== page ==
In the midst of space lay the world, with its long shores, and vast oceans, ice mountains, and green plains; Æsirland in the midst, with Manheim all round it; then the wide sea, and, far off, the frost-bound shores of Jötunheim. Sometimes there was night and sometimes day; summer and winter gave place to one another; and Odin watched the seasons as they changed, rejoiced in the sunshine, and looked calmly over the night.

But at last, during one sunrise, a wolf came out of Jarnvid, and began to howl at the sun. The sun did not seem to heed him, but walked majestically up the sky to her mid-day point; then the wolf began to run after her, and chased her down the sky again to the low west. There the sun opened her bright eye wide, and turned round at bay; but the wolf came close up to her, and opened his mouth, and swallowed her up. The earth shuddered, and the moon rose. Another wolf was waiting for the moon with wide jaws open, and, while yet pale and young, he, too, was devoured. The earth shuddered again; it was covered with cold and darkness, while frost and snow came driving from the four corners of heaven. Winter and night, winter and night, there was now nothing but winter.

A dauntless eagle sat upon the height of the Giantess' Rock, and began to strike his harp. Then a light red cock crowed over the Bird Wood. A gold-combed cock crowed over Asgard, and over Helheim a cock of sooty red. From a long way underground Garm began to howl, and at last Fenrir broke loose from his rock-prison, and ran forth over the whole earth. Then brother contended with brother, and war had no bounds. A hard age was that.

"An axe age, A sword age, Shields oft cleft in twain; A storm age, A wolf age, Ere the earth met its doom."

Confusion rioted in the darkness. At length Heimdall ran up Bifröst, and blew his Giallar horn, whose sound went out into all worlds, and Yggdrasil, the mighty ash, was shaken from its root to its summit. After this Odin saw himself ride forth from Asgard to consult Mimer at the Well of Wisdom. Whilst he was there Jörmungand turned mightily in his place, and began to plough the ocean, which caused it to swell over every shore, so that the world was covered with water to the base of its high hills. Then the ship Naglfar was seen coming over the sea with its prow from the east, and the giant Hrym was the steersman.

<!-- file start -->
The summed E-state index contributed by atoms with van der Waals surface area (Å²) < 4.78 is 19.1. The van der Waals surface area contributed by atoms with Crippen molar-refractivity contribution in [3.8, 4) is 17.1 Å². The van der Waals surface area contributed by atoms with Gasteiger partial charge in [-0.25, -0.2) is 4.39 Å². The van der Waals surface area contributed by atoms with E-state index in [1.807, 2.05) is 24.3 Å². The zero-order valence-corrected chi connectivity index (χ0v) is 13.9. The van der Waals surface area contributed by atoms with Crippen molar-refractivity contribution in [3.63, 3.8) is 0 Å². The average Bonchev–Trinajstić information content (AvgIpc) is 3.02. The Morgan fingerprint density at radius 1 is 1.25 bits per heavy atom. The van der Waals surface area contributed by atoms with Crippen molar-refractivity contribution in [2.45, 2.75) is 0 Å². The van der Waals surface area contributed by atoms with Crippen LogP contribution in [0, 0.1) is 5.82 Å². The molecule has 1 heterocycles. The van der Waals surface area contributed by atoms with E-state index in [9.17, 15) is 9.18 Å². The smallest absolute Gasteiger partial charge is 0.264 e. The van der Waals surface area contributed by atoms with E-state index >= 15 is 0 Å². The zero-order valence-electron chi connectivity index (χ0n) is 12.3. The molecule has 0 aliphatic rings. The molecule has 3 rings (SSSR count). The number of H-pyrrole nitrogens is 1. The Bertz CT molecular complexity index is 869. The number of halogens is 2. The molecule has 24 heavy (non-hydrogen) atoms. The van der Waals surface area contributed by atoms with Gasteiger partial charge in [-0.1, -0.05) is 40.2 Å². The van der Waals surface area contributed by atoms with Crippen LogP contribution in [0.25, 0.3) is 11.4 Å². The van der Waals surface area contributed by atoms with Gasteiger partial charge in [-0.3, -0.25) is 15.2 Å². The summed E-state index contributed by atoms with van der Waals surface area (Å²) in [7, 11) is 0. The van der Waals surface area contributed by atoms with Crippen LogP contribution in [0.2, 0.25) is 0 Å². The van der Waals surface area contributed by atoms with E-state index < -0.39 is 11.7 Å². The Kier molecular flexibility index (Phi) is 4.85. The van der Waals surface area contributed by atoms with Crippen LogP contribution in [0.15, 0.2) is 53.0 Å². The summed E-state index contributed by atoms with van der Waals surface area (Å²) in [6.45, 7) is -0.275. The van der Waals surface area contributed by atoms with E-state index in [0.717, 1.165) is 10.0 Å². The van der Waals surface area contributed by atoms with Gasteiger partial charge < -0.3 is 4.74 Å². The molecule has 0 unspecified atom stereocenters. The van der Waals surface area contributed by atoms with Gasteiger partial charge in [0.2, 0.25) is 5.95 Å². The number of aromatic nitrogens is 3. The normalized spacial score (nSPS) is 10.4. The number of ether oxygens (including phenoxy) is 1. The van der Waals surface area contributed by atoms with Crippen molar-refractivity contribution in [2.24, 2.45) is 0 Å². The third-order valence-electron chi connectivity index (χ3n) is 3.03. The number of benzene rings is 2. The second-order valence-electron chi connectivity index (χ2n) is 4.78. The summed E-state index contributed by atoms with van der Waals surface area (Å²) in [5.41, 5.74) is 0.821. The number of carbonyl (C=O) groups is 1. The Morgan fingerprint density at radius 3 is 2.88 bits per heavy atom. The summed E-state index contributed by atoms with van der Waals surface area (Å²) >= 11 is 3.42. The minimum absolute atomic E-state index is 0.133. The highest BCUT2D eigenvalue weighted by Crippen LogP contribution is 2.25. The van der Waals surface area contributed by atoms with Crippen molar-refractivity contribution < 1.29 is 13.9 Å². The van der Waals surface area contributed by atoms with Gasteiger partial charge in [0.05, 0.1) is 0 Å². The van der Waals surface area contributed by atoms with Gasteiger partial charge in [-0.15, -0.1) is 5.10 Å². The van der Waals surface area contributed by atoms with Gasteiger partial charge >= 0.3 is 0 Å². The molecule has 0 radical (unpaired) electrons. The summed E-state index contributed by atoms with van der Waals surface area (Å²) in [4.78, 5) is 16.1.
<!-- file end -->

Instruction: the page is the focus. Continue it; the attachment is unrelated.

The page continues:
All Jötunheim resounded, and the dwarfs stood moaning before their stony doors. Then heaven was cleft in twain, and a flood of light streamed down upon the dark earth. The sons of Muspell, the sons of fire, rode through the breach, and at the head of them rode the swarth Surt, their leader, before and behind whom fire raged, and whose sword outshone the sun. He led his flaming bands from heaven to earth over Bifröst, and the tremulous bridge broke in pieces beneath their tread. Then the earth shuddered again; even giantesses stumbled; and men trod the way to Helheim in such crowds that Garm was sated with their blood, broke loose, and came up to earth to look upon the living. Confusion rioted, and Odin saw himself, at the head of all the Æsir, ride over the tops of the mountains to Vigrid, the high, wide battle-field, where the giants were already assembled, headed by Fenrir, Garm, Jörmungand, and Loki. Surtur was there, too, commanding the sons of fire, whom he had drawn up in several shining bands on a distant part of the plain.

Then the great battle began in earnest. First, Odin went forth against Fenrir, who came on, opening his enormous mouth; the lower jaw reached to the earth, the upper one to heaven, and would have reached further had there been space to admit of it. Odin and Fenrir fought for a little while only, and then Fenrir swallowed the Æsir's Father; but Vidar stepped forward, and, putting his foot on Fenrir's lower jaw, with his hand he seized the other, and rent the wolf in twain. In the meantime Tyr and Garm had been fighting until they had killed each other. Heimdall slew Loki, and Loki slew Heimdall. Frey, Beli's radiant slayer, met Surtur in battle, and was killed by him. Many terrible blows were exchanged ere Frey fell; but the Fire King's sword outshone the sun, and where was the sword of Frey? Thor went forth against Jörmungand; the strong Thunderer raised his arm--he feared no evil--he flung Miölnir at the monster serpent's head. Jörmungand leaped up a great height in the air, and fell down to the earth again without life; but a stream of venom poured forth from his nostrils as he died. Thor fell back nine paces from the strength of his own blow; he bowed his head to the earth, and was choked in the poisonous flood; so the monster serpent was killed by the strong Thunderer's hand; but in death Jörmungand slew his slayer.